Protests erupt after decision in chokehold death

Police Chokehold Death
A woman is overcome with emotion during a protest against the grand jury’s decision in the Eric Garner case in Times Square in New York, Wednesday, Dec. 3, 2014. (AP Photo/Seth Wenig)

NEW YORK (AP) — The cellphone video of the last moments of Eric Garner’s life showed a white police officer holding the unarmed black man in a chokehold as he repeatedly gasped, “I can’t breathe.”
Despite the video and a medical examiner’s ruling that the chokehold contributed to the death, a Staten Island grand jury decided Wednesday not to bring any charges against the officer, prompting protests across the country and sending thousands onto New York’s streets, where they marched, chanted and blocked traffic into Thursday morning.
While legal experts note it’s impossible to know how the grand jurors reached their conclusion, they say the Garner case, like Michael Brown’s death in Ferguson, Missouri, once again raised concerns about the influence local prosecutors have over the process of charging the police officers they work with on a daily basis.
“The video speaks for itself,” said Jeffrey Fagan, a professor at Columbia Law School. “It appears to show negligence. But if we learned anything from the Brown case, it’s the power of prosecutors to construct and manage a narrative in a way that can shape the outcome.”
Ekow N. Yankah, a professor at Cardozo School of Law, agreed that, “It is hard to understand how a jury doesn’t see any probable cause that a crime has been committed or is being committed when looking at that video, especially.”
James A. Cohen, who teaches at Fordham University Law School, went further, saying, “Logic doesn’t play a role in this process.”
U.S. Attorney Eric Holder said federal prosecutors would conduct their own investigation of Garner’s July 17 death as officers were attempting to arrest him for selling untaxed cigarettes on the street. The New York Police Department also is doing an internal probe which could lead to administrative charges against Officer Daniel Pantaleo, who remains on desk duty.
The grand jury’s decision prompted emotional protests around New York and in cities from Atlanta to California. The same day, a white police chief in Eutawville, South Carolina, was charged with murder in the death of an unarmed black man after an argument at a town hall meeting.
In Manhattan, demonstrators laid down in Grand Central Terminal, walked through traffic on the West Side Highway and blocked the Brooklyn Bridge. A City Council member cried. Hundreds converged on the heavily secured area around the annual Rockefeller Center Christmas tree lighting with a combination of professional-looking signs and hand-scrawled placards reading, “Black lives matter” and “Fellow white people, wake up.” And in the Staten Island neighborhood where Garner died, people reacted with angry disbelief and chanted, “I can’t breathe!” and “Hands up — don’t choke!”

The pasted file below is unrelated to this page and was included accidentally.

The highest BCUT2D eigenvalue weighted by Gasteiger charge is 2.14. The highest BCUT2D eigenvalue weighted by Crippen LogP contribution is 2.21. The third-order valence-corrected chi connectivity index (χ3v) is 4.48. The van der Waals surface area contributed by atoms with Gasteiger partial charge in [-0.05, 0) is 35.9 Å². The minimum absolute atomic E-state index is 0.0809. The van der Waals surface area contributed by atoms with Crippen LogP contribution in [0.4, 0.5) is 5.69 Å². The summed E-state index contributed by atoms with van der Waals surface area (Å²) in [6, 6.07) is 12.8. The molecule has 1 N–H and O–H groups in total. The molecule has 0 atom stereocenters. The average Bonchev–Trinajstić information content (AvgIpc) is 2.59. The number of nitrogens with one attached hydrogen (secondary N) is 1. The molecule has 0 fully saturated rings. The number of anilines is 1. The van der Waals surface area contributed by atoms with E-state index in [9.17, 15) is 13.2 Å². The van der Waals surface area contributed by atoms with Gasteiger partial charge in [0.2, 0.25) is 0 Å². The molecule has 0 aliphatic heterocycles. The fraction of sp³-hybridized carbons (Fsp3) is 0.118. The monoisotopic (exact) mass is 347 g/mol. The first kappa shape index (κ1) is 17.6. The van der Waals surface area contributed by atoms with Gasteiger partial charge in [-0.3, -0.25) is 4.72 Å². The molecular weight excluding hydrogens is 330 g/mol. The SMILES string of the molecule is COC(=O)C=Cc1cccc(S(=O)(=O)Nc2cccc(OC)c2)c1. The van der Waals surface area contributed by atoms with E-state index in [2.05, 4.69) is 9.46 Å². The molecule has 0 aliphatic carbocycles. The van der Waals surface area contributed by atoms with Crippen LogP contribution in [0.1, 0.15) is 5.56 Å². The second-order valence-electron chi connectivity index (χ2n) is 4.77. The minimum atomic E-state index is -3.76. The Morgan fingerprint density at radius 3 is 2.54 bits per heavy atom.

Police said 83 people were arrested, mostly on disorderly conduct charges. The demonstrations were largely peaceful, in contrast to the arson and looting that accompanied the decision nine days earlier not to indict the officer in Brown’s death.
Staten Island District Attorney Daniel Donovan said the grand jury found “no reasonable cause” to bring charges, but unlike the chief prosecutor in the Ferguson case, New York law forbids him from giving details on the grand jury action. The district attorney was seeking a court order to have some information released.
Garner’s widow, Esaw, said she had no faith in the local prosecutors.
“As far as the police and the DA, there was no sincerity from Day One,” she said in an interview on the “Today” show.
In order to find Pantaleo criminally negligent, the grand jury would have had to determine he knew there was a “substantial risk” that Garner would have died. Pataleo’s lawyer and union officials argued that the grand jury got it right, saying he used an authorized takedown move — not a banned chokehold — and that Garner’s poor health was the main cause of his death.
The Rev. Al Sharpton, who has led protests over the custody death of Garner and the police shooting of Brown in the St. Louis suburb of Ferguson, said the New York decision is yet another reason he has lost confidence in state grand juries and local prosecutors to bring such cases.
“State grand juries tend to be too compromised with local politics because local prosecutors run for office and they have to depend on the police for evidence,” he said. “Don’t we have the right to question grand juries when we’re looking at a video and seeing things that don’t make sense?”
The video shot by an onlooker showed the 43-year-old Garner telling a group of police officers to leave him alone as they tried to arrest him. Pantaleo responded by wrapping his arm around Garner’s neck in what appeared to be a chokehold.
The heavyset father of six, who had asthma, was heard repeatedly gasping, “I can’t breathe!” He later died at a hospital.
A forensic pathologist hired by Garner’s family agreed with the medical examiner, saying there was hemorrhaging on Garner’s neck indicative of neck compressions.
Columbia’s Fagan said another factor was that the Staten Island grand jury came from the most conservative and least racially diverse of the city’s five boroughs, and home to many current and retired police officers and their families.
“Staten Island is a very different borough,” he said. “In fact, it may be closer to suburban St. Louis, and we can’t discount that.”
Associated Press writers Jennifer Peltz, Jake Pearson, Deepti Hajela and Bernard Vaughan contributed to this report.

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